Problems arising with so called rogue landlords are supposedly on the increase.
Citizens Advice Scotland has said that it deals with an average of 24 cases everyday regarding issues with buy-to-let landlords.
As such, it is important to understand the very basic responsibilities that you as landlords must adhere to. Here are seven (magnificent) things to remember!
- Provide a tenant information pack-This pack should include details about the property, tenancy agreement and the standards that you expect to be maintained. Include information on how appliances work, emergency contact numbers and highlights of the local area. Even giving recommendations on where you recommend to eat and drink will show the tenant that you care about their wellbeing and wish to build a relationship.
- Keep your property in a fit and proper condition-Be sure to replace any loose fittings or furnishings and give the property a once over before a new tenancy agreements starts. This will not only make your property more attractive but attract better tenants and command a higher rent. This will also indicate what condition you expect your investment property to be kept in throughout the agreement.
- Don’t turn up unannounced-Yes, it is your property but you must make sure you give notice if you plan on visiting your rental property for any reason. Should you wish to carry out an inspection or make repairs, try and give at least 24 hours of your intention to visit.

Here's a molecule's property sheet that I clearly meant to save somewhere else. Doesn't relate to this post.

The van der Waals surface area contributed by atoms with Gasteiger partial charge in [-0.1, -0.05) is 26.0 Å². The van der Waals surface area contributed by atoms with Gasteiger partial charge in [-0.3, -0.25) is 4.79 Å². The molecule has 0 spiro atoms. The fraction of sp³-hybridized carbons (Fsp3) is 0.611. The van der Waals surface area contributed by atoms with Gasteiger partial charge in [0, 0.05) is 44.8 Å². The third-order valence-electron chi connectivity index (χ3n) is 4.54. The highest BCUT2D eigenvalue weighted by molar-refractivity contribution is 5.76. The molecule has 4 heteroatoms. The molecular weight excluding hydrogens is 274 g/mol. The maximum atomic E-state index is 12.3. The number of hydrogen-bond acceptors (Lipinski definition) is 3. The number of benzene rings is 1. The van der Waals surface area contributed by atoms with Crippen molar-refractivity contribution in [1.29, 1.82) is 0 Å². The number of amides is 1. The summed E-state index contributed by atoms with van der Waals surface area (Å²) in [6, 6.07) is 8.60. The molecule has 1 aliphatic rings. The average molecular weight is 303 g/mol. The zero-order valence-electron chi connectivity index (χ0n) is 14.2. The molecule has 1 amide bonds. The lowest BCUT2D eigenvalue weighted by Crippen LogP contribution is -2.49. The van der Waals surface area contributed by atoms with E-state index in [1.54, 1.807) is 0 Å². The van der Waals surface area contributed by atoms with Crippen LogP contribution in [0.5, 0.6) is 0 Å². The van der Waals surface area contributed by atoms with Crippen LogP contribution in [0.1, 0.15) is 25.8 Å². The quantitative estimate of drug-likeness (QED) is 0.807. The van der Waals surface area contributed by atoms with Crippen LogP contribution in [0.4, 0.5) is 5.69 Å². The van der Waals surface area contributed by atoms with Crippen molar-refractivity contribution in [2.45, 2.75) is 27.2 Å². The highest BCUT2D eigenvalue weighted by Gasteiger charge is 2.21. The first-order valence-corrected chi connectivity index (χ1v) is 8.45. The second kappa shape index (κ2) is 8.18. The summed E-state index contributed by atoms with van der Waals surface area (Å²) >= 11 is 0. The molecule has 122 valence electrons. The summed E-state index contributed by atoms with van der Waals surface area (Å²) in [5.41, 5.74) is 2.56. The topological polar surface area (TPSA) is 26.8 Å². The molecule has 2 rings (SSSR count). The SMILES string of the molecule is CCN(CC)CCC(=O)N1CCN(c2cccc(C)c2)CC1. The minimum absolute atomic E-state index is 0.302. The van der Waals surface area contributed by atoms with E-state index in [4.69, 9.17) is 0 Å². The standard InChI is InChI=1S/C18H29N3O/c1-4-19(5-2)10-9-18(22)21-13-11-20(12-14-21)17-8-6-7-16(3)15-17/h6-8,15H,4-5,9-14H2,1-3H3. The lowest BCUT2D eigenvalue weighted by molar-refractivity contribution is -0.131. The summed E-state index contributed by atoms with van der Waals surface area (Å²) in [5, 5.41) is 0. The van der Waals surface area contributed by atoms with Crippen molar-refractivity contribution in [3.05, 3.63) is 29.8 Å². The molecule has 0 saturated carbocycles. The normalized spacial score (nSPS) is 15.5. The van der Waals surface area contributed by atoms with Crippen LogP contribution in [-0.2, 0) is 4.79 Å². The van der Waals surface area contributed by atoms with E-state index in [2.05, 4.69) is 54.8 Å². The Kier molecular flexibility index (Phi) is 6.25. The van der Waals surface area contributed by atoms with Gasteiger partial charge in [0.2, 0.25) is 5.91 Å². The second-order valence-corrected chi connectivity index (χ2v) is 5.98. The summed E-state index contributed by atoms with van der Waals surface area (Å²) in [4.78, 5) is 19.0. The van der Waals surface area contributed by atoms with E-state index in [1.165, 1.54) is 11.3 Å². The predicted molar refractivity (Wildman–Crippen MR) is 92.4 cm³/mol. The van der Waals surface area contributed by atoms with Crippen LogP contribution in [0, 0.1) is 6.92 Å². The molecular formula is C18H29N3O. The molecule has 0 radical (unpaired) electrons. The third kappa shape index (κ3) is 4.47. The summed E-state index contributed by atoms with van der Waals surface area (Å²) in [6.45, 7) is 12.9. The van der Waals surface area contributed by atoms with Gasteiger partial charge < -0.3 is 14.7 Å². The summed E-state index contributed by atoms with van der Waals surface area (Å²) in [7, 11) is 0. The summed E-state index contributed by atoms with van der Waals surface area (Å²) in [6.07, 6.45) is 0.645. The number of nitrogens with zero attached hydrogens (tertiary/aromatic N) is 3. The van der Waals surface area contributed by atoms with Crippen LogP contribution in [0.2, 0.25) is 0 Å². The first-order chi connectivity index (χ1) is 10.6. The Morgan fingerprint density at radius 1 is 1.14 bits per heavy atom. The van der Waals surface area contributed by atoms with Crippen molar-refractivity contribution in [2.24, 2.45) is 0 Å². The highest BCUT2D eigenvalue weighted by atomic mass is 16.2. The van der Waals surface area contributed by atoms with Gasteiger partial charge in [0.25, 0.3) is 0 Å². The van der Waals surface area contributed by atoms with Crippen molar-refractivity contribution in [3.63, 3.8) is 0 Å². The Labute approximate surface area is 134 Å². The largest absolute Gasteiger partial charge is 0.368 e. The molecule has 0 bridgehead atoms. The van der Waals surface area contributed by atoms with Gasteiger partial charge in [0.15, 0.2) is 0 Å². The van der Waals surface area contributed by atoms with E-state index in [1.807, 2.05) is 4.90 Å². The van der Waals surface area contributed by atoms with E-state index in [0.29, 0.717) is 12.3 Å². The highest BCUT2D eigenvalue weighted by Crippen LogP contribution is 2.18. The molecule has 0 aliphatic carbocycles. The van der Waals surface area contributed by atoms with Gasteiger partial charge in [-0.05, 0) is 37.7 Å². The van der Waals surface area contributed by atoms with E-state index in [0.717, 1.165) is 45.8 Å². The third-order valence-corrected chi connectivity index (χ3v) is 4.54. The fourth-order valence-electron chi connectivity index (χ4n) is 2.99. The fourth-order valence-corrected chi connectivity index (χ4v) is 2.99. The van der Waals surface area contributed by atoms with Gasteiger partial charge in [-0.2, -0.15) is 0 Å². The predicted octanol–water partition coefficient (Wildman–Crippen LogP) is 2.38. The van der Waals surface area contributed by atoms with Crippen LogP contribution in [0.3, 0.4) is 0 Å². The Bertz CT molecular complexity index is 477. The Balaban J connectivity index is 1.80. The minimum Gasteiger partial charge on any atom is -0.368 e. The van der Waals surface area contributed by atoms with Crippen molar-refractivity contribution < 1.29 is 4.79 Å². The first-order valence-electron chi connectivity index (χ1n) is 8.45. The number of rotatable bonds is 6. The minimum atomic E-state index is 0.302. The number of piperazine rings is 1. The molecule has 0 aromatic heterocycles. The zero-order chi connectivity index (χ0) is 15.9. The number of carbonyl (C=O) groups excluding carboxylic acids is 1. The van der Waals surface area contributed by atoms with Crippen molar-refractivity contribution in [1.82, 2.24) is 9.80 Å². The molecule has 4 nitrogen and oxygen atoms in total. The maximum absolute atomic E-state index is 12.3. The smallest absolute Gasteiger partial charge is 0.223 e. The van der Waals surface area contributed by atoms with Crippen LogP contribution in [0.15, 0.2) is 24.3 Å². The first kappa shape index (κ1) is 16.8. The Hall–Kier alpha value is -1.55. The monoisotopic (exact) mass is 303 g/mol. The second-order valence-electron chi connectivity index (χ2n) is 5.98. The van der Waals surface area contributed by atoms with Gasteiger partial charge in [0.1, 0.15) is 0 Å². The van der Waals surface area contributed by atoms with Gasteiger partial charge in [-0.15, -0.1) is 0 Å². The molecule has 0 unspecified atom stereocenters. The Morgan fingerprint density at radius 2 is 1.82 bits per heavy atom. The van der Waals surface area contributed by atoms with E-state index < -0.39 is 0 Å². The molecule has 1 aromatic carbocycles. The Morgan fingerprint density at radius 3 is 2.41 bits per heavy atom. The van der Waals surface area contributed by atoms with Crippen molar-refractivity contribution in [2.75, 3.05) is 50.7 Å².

- Give notice before termination-Make sure that if you plan to end a tenancy agreement, you give your tenants both the sufficient notice and reasons for bringing the agreement to a conclusion. This will mean you serving either a Section 21 or Section 8 notice. If you wish to evict a tenant from your property, you must usually be in receipt of a court order before you can legally push ahead with proceedings.
- Gain permission before changes-You cannot change the terms and conditions of your tenancy agreement, or add new clauses, without gaining the consent of your tenants. Should they agree with any alterations or amendments, a new tenancy agreement must be signed and dated and the old one will be void.
- Protect deposits-It is a legal requirement for you to protect your tenants’ deposit. You must protect this with a government-recognised scheme and there are three to chose from, namely The Dispute Service (TDS), MyDeposits or the Deposit Protection Service (DPS). Deposits must be protected within 30 days of obtainment and you must give tenants details of who the deposit is registered with.
- Take out insurance-Before letting your property, make sure you take out the correct landlord insurance. Why not try Just Landlords for the correct landlord insurance policy for your needs? What’s more, you must consider rent guarantee insurance. What happens if your tenant cannot pay his or her rent? Will you receive payments? Not if you do not take out rent guarantee insurance!